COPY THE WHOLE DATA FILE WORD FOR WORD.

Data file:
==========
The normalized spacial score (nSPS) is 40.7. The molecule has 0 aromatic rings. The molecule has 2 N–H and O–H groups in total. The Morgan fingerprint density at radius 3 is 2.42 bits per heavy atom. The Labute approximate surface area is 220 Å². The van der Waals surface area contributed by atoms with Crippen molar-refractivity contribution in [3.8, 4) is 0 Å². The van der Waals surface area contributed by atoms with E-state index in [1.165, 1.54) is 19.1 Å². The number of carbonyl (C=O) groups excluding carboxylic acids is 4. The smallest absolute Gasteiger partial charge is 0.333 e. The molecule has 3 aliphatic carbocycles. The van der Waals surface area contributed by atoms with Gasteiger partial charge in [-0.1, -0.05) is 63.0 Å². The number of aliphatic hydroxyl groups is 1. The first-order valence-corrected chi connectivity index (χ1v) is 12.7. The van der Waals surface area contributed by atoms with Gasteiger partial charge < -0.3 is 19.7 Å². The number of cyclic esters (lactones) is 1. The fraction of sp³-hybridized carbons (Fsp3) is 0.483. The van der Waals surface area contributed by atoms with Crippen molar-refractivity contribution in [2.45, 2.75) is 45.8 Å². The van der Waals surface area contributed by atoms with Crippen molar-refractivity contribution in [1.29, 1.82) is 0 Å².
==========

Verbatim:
The normalized spacial score (nSPS) is 40.7. The molecule has 0 aromatic rings. The molecule has 2 N–H and O–H groups in total. The Morgan fingerprint density at radius 3 is 2.42 bits per heavy atom. The Labute approximate surface area is 220 Å². The van der Waals surface area contributed by atoms with Crippen molar-refractivity contribution in [3.8, 4) is 0 Å². The van der Waals surface area contributed by atoms with E-state index in [1.165, 1.54) is 19.1 Å². The number of carbonyl (C=O) groups excluding carboxylic acids is 4. The smallest absolute Gasteiger partial charge is 0.333 e. The molecule has 3 aliphatic carbocycles. The van der Waals surface area contributed by atoms with Gasteiger partial charge in [-0.1, -0.05) is 63.0 Å². The number of aliphatic hydroxyl groups is 1. The first-order valence-corrected chi connectivity index (χ1v) is 12.7. The van der Waals surface area contributed by atoms with Gasteiger partial charge < -0.3 is 19.7 Å². The number of cyclic esters (lactones) is 1. The fraction of sp³-hybridized carbons (Fsp3) is 0.483. The van der Waals surface area contributed by atoms with Crippen molar-refractivity contribution in [2.45, 2.75) is 45.8 Å². The van der Waals surface area contributed by atoms with Crippen molar-refractivity contribution in [1.29, 1.82) is 0 Å².